Wright-Patterson AFB, Ohio — The Air Force has changed its plan of studying "flying saucers" from one of volume to one of valid observation, according to Capt. E. J. Ruppelt, head of the Aerial Phenomena Section at Wright-Patterson.
When the study was first begun, it was thought that progress might be made by collecting large numbers of reports, sifting out those that were hoaxes and others that could be traced to balloons, plants, and various U. S. military activities: and trying to form the unexplainable portion into a pattern according to area, time of sighting, etc.
These studies yielded no pattern. Now the project is concentrating on obtaining photographs from cameras equipped with a diffraction grid over the lens, and on Schmidt telescopic cameras. The grid breaks up the photograph and allows scientists to discover from what substances the light photographed is made.
The Schmidt telescope gives a continuous record of the sky in night. Similar cameras are already in use in many observatories The Schmidt telescopes cost from $3000 to $5000 each and are not yet in production.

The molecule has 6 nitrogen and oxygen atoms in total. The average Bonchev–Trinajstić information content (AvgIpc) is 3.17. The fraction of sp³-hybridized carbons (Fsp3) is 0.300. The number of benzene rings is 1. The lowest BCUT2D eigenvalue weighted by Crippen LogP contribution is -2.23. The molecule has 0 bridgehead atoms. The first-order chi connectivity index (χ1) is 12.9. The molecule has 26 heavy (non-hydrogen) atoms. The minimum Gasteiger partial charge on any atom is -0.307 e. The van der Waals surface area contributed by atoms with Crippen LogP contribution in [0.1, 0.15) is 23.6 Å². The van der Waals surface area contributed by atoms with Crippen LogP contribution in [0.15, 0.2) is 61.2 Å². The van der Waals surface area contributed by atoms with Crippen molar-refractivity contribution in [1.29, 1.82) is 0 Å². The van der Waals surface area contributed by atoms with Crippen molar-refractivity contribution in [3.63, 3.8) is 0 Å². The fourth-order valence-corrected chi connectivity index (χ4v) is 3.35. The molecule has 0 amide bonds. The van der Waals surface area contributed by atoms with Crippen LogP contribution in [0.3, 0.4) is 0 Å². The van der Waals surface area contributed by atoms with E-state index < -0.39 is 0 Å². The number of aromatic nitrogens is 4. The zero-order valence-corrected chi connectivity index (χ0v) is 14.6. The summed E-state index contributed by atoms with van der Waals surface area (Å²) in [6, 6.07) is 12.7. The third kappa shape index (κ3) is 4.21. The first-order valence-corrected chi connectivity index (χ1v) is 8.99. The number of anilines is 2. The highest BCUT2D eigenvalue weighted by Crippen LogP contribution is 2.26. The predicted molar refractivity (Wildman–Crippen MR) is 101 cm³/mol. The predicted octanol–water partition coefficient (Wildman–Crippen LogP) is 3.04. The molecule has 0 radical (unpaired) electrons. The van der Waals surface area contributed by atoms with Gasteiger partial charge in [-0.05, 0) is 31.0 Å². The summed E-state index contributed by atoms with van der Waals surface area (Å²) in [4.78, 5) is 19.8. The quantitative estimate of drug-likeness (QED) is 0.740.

Another approach is that of briefing trained persons in the hope that they can make simultaneous sightings which would provide information for calculation of the altitude of the objects.
Timing the appearance and disappearance, and simple calculation of the angle of the object can be made by such trained observers.
Ordinary observation, whether from civilians with no aviation experience or from Air Force officers or airline pilots, are of little or no worth. These provide no means of measuring altitude, angle, or size.
The Air Force already has called in civilian experts to help study the saucer reports, and is considering assigning the job to civilian contractors.
The AF Aerial Phenomena project would continue in cooperation with any such private investigation.